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The other day, with great excitement, I received an 1894 Hoffman & Billings 500-page plumbing catalog! Oh, my heart! Bo Sullivan alerted me to its being on eBay, and there was NO WAY that the Gods could be so cruel as to not assure my being the successful bidder. Well, this is the type vanity (fabulous!) which would have almost certainly been in the bathroom. Now, note that it sits on a marble slab. Just like…

 

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…this toilet (fabulous!).

 

This got me to thinking.

What if my suspected 1894 plan was correct? And what if the vanity and toilet did sit on marble slabs (a detail I have long adored)?

If so, then the current floor (part tile, part cement) would make sense. For, in squeezing in a tub in 1929, the toilet and sink also had to move. Their floor slabs of marble would have been discarded, meaning that there would not have been enough porcelain tiles for the whole room. So, a built-in tub was installed, and concrete laid under. Problem solved!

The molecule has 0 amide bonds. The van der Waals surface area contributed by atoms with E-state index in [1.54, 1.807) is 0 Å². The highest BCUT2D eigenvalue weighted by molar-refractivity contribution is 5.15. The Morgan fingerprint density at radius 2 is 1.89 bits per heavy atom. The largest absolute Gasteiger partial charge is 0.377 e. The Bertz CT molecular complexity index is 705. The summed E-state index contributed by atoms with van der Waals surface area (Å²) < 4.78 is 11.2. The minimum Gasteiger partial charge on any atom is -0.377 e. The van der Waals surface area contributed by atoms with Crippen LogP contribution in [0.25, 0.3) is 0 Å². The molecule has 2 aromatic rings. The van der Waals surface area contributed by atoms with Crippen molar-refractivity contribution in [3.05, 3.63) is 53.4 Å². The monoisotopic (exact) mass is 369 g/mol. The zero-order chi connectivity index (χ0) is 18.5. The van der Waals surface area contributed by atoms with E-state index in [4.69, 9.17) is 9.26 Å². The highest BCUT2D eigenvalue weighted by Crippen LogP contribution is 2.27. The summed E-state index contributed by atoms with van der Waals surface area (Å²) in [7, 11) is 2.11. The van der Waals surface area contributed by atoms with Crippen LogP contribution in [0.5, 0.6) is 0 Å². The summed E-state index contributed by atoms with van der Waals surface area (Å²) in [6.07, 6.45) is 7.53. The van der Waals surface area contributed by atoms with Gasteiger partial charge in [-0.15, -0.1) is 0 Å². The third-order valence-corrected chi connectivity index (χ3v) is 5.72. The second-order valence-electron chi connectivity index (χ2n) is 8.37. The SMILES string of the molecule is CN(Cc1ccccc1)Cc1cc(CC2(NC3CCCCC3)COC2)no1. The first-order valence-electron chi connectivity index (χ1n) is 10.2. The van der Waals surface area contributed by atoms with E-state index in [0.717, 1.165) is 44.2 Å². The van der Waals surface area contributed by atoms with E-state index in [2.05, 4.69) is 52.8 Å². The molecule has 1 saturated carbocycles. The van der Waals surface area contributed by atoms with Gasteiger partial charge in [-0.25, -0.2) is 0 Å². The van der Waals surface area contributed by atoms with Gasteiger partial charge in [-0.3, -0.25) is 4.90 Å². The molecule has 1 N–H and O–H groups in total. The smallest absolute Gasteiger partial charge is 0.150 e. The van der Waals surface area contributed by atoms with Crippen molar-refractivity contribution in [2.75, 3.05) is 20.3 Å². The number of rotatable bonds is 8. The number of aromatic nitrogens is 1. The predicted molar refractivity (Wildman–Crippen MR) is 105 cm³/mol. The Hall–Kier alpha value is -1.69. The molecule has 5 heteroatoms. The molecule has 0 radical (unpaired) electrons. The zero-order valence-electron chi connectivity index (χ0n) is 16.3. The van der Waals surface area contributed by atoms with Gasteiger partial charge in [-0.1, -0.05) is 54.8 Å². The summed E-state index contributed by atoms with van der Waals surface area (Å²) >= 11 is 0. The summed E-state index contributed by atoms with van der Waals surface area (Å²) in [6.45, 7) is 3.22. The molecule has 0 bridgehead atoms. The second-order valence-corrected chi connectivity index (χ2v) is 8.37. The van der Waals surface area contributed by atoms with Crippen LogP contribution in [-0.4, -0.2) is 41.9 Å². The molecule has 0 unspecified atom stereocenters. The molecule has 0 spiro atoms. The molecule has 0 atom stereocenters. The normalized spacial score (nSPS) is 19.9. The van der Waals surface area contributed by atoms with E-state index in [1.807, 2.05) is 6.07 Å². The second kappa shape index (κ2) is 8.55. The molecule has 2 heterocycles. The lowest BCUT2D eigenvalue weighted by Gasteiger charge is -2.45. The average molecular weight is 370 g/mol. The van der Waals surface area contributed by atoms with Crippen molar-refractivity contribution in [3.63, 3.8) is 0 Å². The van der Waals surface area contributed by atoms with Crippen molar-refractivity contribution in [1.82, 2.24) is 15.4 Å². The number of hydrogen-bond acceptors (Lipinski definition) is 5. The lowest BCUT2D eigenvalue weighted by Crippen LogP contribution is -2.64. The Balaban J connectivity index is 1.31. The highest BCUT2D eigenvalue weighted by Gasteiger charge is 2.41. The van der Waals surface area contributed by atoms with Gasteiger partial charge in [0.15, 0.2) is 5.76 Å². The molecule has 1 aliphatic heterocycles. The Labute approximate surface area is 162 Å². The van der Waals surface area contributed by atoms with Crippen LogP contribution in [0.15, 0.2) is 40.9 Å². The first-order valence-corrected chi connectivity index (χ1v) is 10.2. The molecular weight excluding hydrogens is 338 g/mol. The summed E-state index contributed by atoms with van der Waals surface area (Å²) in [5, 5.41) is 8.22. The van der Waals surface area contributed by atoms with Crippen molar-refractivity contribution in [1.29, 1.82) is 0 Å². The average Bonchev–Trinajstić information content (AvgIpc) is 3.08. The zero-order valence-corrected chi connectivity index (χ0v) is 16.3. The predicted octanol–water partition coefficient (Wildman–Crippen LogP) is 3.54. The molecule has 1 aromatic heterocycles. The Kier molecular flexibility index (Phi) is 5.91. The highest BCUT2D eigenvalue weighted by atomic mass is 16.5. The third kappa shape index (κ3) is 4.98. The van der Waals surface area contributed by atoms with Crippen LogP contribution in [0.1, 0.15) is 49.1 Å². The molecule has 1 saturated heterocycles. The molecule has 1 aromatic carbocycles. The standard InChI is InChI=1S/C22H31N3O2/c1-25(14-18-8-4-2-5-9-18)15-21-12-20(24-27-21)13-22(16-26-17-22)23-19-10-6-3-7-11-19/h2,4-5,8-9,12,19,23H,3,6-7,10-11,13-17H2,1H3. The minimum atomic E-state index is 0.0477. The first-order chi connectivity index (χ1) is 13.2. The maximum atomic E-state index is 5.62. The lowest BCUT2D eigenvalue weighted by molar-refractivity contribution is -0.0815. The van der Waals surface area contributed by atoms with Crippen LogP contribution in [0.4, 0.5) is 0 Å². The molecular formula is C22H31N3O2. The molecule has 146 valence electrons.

For a brief while this made perfect sense to me. All the oddities of the bathroom were explained, and, thus, order restored to the Universe. I love it when that happens.

Then I thought: The second-floor bathroom retains its original 1894 floor. And there are no marble slabs inset into it.

But…if the second-floor bath was as such, it is highly likely that the first-floor bathroom would have also been as such.

So, damn, there went my great theory.

But…the second-floor bath had wood wainscoting. Not white quartz like the first-floor bath. Which means that the latter, used by guests, was meant to impress. So, maybe, maybe my theory IS correct?

Oh, I just don’t know what to think at this point, and need to lie upon the divan.

 

CONCLUSIONS

  1. The first-floor bath was changed at some point, and its 1894 flooring was altered.
  2. I think that point was1929.
  3. The fixtures in the bath when I purchased the house could not be original.

 

 

 

13 Responses to A Mystery Revealed?

  1. Ross my ca.1900 Victorian house has natural chestnut woodwork, except in the kitchen and the adjoining bathroom and laundry room. These rooms have hard pine woodwork that matches the chestnut trim. However, the two bathrooms were painted at one point. I stripped the one layer of paint that was on the wood. I am curious if the wood I see painted was grained originally. If so, do you plan to remove the paint? My house had wallpaper everywhere, in every room. No painted walls, and I don’t want to paint them. Are you planning to strip what is probably lead based paint?